Color My World

Fall Flowers 9-30-13The senses, especially our eyes, are treated to an explosion of color when the season changes from summer to fall. The foliage in our area is late this year to turning various shades of color due to milder than usual weather conditions. However, two weekends ago I was treated to this vivid reminder of how beautiful Autumn is (and will be). The subject matter is not extraordinary, but merely a potted plant at a local hardware store. The photo was taken with my Samsung’s camera. No enhancement was performed, and that’s the beauty of this image. It’s pure natural delight!Last Rose of Summer (Cheryl, 9-11-13)In contrast to the first image with the noticeable fall-like colors of ambers, oranges and such is this simple rose. Cheryl named this bloom The Last Rose of Summer (at the time she took this photo it was the last rose in her flower garden). The vibrant red petals and striking green leaves contrast sharply with the variegated plant above, yet both reveal the magnificence of nature’s glory. Soon, the trees and vines will burst into myriad colors, like a fireworks display, and the grass will give way to a carpet of leaves. The smell of burning wood will waft over us like perfume and wild animals everywhere will be scurrying about in preparation for winter. Football is in full force, and The Boys of Summer are playing like there is no tomorrow. A stroll in the woods can become a nostalgic vehicle for memories of carefree days when youth was innocent and the great outdoors was a giant playground.9-4-13 002 Speaking of vehicles, I couldn’t resist.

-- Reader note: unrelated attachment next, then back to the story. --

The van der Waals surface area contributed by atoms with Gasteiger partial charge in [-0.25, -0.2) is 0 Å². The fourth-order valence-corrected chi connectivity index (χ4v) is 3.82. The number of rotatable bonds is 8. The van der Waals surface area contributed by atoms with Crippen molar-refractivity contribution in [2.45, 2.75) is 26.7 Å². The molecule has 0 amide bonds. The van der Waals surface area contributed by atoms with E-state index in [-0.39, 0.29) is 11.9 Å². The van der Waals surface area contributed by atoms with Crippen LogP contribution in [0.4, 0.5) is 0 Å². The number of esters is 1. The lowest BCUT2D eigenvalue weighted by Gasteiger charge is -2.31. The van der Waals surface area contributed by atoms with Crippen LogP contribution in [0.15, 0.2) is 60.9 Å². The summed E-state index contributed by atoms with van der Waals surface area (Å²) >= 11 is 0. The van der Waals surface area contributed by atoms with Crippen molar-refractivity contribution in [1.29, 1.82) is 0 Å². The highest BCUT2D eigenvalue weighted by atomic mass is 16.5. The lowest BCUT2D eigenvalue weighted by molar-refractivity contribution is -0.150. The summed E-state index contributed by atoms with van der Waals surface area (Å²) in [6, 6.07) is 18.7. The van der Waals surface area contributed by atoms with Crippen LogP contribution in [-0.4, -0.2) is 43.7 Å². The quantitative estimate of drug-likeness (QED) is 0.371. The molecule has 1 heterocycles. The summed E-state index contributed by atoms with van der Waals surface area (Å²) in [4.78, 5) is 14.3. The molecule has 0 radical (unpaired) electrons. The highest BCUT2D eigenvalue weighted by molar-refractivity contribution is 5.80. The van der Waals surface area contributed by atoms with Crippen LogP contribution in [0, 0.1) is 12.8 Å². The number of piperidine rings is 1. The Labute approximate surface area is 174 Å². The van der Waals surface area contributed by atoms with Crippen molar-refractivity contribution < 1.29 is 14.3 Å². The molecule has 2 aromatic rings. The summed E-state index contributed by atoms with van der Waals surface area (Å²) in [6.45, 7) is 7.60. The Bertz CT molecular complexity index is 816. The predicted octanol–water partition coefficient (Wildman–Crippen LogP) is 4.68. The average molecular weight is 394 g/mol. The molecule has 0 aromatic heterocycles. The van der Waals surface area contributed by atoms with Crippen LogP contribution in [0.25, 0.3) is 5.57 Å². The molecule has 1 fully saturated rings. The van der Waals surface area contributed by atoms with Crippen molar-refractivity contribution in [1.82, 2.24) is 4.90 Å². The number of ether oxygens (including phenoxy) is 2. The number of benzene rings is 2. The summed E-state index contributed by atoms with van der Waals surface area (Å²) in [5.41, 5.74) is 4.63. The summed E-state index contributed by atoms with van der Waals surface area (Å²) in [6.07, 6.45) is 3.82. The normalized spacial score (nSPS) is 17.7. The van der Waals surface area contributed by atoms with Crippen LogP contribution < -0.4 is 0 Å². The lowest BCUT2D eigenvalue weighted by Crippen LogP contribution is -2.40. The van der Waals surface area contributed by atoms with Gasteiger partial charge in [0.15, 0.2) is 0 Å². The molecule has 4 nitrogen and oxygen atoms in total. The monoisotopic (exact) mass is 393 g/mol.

CICADAS

Prehistoric ?Summer in the midwest transforms the natural landscape into a region of lush vegetation with abundant weeds and wildflowers accompanied by hot temperatures, and occasional tornadoes. Summer warmth ushers in the return of many bird species and butterflies. This season also awakens snakes of all sorts, mosquitoes & ticks, and cicadas-just to name a few.

If you would indulge me for a moment, I would like to focus on the cicada which is a most unusual looking insect with a most annoying ‘song’ that is produced by the rubbing of body parts. It was this song from a choir of cicadas a few evenings ago that inspired this brief post. For reasons unknown to me there are  considerably larger amounts of these insects in the branches of our beautiful red maple tree which stands adjacent to our deck, and which provides much-needed shade. This tree has always been a home to the cicada, but 2013 has produced a bumper crop!

20130726_195621The cicada lays her eggs in tree branches and after the eggs hatch the termite-looking insect bores into the earth in search of nutrients. Over a period of two to seventeen years (depending on the species) this stage of the cicada develops into a nymph. At this time the cicada bores out of the ground and climbs onto the trunk or branch of a tree. It then sheds its outer shell-like covering to reveal a prehistoric looking, winged creature. These insects are quite harmless with the only threat being their incessant ‘song’. From a distance the undulating sounds of cicadas in harmony is soothing and reminds me that summer is in full swing. However, when they ‘sing’ within a few yards from where one is sitting or standing, the noise can be deafening. Too long of exposure can lead to headaches…or worse!

There are over 170 varieties of cicadas in the United States, and over 2000 worldwide. Common, to be sure, and an integral member of nature’s food chain-cicadas are as much a part of summer as parades, BBQs, watermelon and apple pie at picnics. Annoying, but essential, the cicada would be missed if they were to disappear. As can be seen from these photos (taken with my Samsung phone), cicadas are a most bizarre insect. Summer wouldn’t be the same without them…preferrably at a distance! Now, where are my ear plugs?20130727_173609